Mexico City: Street Food, Lucha Libre and Teotihuacan

What better way to finish off five months in Latin America than a few days in Mexico City. We had three things to tick off the list – sampling the delicious street food, visiting Arena Mexico to watch some Lucha Libre wrestling and a trip to the pyramids of Teotihuacan.

If you’re looking for fun, drama and a whole lot of spandex, then Arena Mexico in Mexico City’s Doctores neighbourhood is the place to be on a Tuesday, Friday or Sunday night. Lucha Libre, literally translating as “free-style wrestling,” is characterised by the colourful masks that the Luchadors (wrestlers) wear and their high-flying acrobatic moves.

We took a metro from Sevilla in Roma Norte to Cuauhtémoc and walked 10 minutes to the arena. We were amazed at how huge it was inside and much more professional than the Cholita wrestling we had witnessed in Bolivia! Lucha Libre is the biggest sport in Mexico behind football. The Luchadors are big stars and the children queue for hours for photos with their heroes.

The show was great fun, building up in skill, flamboyancy of costumes and good guy vs bad guy routines until the headline act featuring the famous Luchador, Atlantis.

We took the metro back and the street food outside the station was still going at 10:30pm. A couple of tacos and gorditas went down nicely.

Gordita: Pastry stuffed with beef, chorizo, cheese, coriander and habanero

Our favourite street food stand was just on the corner of our road, we don’t know what it was called but it was a tortilla, stuffed with grilled beef steak, grilled mashed potatoes and habanero chilli sauce. Delicious!

While in Mexico City we had to visit the famous pyramids of Teotihuacan. Just an hour away, Teotihuacan was the largest city in the pre-Columbian Americas. Established around 100BC it was there for about 1600 years before the Aztecs discovered it and incorporated it into their own history and religion. The archeological complex is huge and features the magnificent Avenue of the Dead, Pyramid of the Sun and Pyramid of the Moon.

To get there most people take a tour from the city which can set you back around £50 per person. Being on a budget we opted for the local bus. A metro to Terminal Autobuses del Norte and a ticket for less than £2 on the bus that leaves from Gate 8. It takes around an hour and drives through some pretty scary looking areas on the way out of the city, not helped by the fact that security get on to check bags and film everyones faces, as there have been incidents of armed robbery on this bus in the past! (We found this out later and may have thought twice about taking the bus if we knew, although the last incident was some time ago).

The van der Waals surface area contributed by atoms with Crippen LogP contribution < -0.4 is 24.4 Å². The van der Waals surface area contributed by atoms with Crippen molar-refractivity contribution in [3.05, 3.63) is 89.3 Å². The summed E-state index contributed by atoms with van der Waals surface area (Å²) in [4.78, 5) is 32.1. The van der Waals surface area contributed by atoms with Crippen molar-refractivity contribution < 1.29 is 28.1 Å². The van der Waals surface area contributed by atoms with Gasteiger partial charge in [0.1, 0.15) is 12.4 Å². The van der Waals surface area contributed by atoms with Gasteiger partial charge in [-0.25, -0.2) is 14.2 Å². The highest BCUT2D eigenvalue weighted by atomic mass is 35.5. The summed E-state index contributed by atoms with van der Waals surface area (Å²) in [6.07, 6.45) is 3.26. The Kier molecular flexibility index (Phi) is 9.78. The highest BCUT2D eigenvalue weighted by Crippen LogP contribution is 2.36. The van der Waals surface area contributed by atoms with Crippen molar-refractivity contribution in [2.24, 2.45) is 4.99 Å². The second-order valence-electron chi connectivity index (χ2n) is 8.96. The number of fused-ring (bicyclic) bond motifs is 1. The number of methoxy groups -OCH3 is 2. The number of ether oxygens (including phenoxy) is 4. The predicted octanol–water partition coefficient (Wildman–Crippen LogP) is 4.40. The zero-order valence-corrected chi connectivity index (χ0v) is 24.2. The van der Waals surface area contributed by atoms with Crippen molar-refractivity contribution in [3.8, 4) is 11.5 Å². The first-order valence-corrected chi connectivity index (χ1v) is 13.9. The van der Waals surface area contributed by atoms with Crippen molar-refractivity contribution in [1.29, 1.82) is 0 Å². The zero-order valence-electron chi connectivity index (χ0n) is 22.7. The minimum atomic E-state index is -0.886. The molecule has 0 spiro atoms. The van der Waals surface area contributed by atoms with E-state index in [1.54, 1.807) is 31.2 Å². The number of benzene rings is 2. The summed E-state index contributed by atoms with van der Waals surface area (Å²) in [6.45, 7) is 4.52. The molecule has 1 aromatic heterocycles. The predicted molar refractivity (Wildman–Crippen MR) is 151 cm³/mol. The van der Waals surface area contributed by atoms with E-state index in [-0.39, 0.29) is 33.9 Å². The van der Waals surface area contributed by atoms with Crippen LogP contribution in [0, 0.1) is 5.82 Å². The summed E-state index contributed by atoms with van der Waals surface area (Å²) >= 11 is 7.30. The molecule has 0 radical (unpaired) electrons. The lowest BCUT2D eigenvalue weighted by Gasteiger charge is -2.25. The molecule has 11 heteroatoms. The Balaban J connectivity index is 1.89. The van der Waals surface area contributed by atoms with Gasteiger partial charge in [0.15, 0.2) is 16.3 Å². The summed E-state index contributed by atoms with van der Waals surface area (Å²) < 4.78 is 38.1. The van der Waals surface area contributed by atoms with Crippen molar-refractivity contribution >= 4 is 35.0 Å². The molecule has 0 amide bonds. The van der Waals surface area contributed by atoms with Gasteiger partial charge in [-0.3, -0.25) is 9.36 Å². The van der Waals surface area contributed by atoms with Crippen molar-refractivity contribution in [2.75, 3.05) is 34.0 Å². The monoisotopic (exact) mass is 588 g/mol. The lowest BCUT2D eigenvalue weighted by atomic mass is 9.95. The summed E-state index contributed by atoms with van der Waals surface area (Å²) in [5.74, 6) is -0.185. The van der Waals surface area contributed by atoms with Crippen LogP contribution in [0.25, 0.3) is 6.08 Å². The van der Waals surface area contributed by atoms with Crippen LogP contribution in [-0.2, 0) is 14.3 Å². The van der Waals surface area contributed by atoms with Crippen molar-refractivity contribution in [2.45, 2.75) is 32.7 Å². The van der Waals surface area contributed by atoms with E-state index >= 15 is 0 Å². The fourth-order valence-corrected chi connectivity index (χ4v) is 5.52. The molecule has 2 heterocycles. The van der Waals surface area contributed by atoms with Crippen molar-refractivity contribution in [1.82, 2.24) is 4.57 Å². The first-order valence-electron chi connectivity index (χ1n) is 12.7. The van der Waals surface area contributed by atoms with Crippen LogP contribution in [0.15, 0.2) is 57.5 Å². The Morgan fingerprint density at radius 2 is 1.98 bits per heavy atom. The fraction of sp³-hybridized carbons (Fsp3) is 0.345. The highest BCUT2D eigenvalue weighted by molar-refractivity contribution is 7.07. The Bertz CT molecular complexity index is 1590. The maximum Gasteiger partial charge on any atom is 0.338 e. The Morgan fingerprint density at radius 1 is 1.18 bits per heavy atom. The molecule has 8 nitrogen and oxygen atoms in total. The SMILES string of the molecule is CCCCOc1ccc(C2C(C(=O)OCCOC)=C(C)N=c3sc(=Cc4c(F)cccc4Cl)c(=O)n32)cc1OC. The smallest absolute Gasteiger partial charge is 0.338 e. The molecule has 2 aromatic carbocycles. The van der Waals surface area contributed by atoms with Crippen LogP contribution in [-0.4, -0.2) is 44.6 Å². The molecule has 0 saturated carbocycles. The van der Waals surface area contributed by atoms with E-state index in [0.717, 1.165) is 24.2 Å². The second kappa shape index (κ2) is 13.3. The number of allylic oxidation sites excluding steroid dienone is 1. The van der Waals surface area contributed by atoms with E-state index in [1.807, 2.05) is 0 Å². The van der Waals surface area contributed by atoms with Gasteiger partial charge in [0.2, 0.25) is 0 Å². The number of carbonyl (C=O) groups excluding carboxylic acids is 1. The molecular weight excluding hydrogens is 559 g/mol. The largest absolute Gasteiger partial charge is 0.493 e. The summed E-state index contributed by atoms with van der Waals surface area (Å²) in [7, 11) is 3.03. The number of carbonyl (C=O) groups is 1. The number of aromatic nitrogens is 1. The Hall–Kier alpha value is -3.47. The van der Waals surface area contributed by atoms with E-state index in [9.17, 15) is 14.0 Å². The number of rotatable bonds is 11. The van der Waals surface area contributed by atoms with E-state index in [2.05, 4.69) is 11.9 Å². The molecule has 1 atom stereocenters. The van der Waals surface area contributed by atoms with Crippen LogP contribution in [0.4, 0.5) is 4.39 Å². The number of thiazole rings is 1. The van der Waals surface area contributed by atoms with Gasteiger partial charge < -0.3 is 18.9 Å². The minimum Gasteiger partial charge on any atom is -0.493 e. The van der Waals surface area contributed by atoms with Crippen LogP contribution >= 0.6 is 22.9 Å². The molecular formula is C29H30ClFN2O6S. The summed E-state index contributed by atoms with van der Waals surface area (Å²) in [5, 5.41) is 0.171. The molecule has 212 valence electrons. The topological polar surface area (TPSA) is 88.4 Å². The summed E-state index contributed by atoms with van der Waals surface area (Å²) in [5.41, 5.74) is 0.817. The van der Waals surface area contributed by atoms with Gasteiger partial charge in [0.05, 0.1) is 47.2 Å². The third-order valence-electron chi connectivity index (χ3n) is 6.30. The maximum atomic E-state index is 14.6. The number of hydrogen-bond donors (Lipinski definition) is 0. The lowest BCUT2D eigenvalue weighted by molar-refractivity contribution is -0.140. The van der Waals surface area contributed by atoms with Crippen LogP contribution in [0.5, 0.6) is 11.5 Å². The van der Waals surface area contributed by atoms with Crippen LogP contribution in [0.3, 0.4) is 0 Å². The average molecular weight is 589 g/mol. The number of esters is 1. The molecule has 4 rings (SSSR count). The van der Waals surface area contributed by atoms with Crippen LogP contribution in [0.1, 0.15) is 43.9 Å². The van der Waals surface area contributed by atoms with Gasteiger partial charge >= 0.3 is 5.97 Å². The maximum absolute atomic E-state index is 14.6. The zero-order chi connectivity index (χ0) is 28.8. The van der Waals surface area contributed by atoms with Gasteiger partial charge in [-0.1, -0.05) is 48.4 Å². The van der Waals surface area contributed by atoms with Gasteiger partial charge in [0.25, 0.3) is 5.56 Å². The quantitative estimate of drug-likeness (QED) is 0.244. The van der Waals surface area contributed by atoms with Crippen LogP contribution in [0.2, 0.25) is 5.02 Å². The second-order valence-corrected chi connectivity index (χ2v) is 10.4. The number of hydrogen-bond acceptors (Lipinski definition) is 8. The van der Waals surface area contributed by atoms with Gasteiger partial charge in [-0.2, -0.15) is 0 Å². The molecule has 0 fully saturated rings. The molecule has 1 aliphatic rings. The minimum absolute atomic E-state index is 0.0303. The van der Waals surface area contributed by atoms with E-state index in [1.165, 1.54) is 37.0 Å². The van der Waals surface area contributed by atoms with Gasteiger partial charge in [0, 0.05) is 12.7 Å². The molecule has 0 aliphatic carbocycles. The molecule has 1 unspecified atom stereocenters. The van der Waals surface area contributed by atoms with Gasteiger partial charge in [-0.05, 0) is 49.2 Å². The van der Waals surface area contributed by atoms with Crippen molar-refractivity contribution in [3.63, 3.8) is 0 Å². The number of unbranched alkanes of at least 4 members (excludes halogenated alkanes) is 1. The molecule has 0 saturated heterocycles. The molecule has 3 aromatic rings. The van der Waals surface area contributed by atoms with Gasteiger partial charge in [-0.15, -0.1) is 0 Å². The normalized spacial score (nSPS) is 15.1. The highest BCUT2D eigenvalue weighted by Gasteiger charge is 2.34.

We chose not to hire a guide at the site, but just walk around and read the signs. We climbed to the top of the Pyramid of the Sun and took in the views down the Avenue of the Dead. You can’t tell the scale from the pictures but these are some of the biggest and most impressive pyramids we’ve seen.

Our journey in Latin America was done. Five months travelling through some amazing countries, embracing the latino culture and meeting some fantastic people. As our plane took off on the way to our next continent, we broke through the clouds and the Popocatepetl and Izataccihuatl volcanoes were there to see us off.

Adíos America Latina y gracias por todo.



  • Mel & Suan January 10, 2017 at 2:07 am

    We’ve seen documentaries about the ‘free style’ wresling. Kids start from young to get into this industry. And women are in it too we saw!

    • travelchowdown January 11, 2017 at 9:28 am

      Yes it’s a huge thing over in Mexico and a really fun night out!

  • Kristin January 10, 2017 at 5:24 pm

    How long did you stay in Latin America total? And those masks are going to make great conversation starters on Halloween hahahaha!

    • travelchowdown January 10, 2017 at 6:08 pm

      5 months in total! haha yeah they’re great aren’t they?!


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